Saturday, December 31, 2016

Is It Ethical To Resurrect Dead Actors?

2 comments:

  1. If the family gets compensated, where's the harm?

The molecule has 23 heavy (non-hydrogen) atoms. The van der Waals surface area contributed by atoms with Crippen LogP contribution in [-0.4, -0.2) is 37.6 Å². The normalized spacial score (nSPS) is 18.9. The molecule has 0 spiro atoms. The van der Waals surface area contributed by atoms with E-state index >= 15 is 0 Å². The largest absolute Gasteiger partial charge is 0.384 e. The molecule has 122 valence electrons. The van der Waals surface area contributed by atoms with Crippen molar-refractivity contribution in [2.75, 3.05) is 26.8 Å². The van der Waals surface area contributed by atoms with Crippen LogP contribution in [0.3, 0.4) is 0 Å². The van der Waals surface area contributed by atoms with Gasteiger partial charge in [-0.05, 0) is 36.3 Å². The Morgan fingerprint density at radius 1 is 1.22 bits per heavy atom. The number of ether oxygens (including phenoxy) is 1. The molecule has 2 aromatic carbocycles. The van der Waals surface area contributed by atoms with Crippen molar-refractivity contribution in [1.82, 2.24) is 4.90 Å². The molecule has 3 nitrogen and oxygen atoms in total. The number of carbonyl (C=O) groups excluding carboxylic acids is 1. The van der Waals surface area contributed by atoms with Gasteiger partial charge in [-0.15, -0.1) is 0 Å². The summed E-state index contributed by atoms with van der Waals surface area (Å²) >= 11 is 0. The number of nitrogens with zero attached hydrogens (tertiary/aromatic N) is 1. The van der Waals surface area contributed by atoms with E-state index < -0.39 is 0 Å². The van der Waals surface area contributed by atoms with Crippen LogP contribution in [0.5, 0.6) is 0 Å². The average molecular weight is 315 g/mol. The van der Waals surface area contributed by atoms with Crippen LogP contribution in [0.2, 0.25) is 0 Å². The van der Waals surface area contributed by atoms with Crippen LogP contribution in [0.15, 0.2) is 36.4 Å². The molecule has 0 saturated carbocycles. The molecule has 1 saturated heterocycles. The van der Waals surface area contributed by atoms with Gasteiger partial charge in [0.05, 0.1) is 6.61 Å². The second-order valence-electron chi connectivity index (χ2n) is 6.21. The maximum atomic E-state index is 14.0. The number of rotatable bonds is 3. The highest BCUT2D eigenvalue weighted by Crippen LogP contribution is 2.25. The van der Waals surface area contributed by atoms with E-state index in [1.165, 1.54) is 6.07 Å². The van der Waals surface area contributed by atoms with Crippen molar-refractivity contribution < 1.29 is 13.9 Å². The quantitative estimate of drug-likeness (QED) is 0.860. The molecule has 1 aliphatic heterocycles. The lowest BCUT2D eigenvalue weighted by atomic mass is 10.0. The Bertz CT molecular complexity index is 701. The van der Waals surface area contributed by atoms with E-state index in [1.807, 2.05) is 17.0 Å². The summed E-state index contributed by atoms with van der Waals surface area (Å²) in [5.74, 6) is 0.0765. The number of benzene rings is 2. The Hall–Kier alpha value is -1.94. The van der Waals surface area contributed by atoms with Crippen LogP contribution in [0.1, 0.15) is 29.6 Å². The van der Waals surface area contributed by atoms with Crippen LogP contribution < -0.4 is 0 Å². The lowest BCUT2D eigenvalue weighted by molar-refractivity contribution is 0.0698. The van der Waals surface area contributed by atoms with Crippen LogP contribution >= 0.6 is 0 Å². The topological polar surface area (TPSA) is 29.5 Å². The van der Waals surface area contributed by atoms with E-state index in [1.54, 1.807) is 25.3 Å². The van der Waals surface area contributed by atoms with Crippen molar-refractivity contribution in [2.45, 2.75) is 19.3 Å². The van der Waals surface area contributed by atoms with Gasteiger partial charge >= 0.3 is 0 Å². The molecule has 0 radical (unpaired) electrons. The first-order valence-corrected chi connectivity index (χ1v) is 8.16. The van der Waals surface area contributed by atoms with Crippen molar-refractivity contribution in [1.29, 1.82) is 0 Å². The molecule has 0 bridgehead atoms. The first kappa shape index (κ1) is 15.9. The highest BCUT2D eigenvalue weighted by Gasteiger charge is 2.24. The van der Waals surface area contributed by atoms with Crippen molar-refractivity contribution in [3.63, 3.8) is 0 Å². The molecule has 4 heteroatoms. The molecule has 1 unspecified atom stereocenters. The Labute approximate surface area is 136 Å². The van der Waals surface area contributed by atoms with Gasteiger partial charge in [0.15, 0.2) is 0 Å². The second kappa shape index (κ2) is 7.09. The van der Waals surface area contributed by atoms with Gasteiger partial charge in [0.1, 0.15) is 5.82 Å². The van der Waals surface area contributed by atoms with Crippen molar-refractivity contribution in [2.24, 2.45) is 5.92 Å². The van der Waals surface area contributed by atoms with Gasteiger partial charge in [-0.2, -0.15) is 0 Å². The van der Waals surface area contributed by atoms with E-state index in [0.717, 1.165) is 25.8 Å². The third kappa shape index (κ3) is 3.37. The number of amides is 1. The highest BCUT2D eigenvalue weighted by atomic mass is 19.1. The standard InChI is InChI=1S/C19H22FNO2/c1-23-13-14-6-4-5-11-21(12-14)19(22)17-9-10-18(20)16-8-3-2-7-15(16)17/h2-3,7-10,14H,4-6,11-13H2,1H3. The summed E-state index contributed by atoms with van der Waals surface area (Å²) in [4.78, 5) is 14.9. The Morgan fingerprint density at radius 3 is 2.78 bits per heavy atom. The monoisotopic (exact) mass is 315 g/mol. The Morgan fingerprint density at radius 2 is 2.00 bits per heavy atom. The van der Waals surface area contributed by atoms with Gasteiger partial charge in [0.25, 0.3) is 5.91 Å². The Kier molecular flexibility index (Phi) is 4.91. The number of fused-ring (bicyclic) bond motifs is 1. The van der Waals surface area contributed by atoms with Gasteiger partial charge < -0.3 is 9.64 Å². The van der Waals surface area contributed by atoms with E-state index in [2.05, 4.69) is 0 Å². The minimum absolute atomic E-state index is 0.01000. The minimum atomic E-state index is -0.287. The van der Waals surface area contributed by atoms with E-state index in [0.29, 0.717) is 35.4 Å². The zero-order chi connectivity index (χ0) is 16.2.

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  2. Which is better, which is more harmful? On the one hand you have an actor's legacy-likeness that continues to provide for their family forever. But as a result you have money that could have gone to the next big deal actor, or just an up-and-comer trying to feed himself or herself and/or his or her own family. How would this be different than a robot or computer taking the job away from a human in any other industry? What would this do to the acting industry as a whole? Why would someone aspire to be as good as their favorite great (and deceased) actor when that actor is still seen in movies all the time? Personally, I think this kind of thing should be used very rarely. I also think this method should be the movie industry's wake-up call to stop regurgitating the same movies and their sequels over and over with potentially the same actors over and over because even though they may die, the producers can apparently continue to use their likeness. Tarkin had lines in Rogue One, so did Leia. Lines equal money to an actor. If a computer gets all the lines then flesh-and-blood actors don't get any money... you know, to make a living with. Should future actors have to compete for roles against historically iconic actors as well as their own generation of actors? I think that's unreasonable. I'm not saying don't use this method ever, but the vast majority of the time there is zero good reason to use a computer-recreated actor when there are millions of human actors that would LOVE a part like that. Why didn't Star Trek just use a digital version of Kirk? What would Chris Pine have had to say about being skipped over because a digital version of Shatner was possible for the role?

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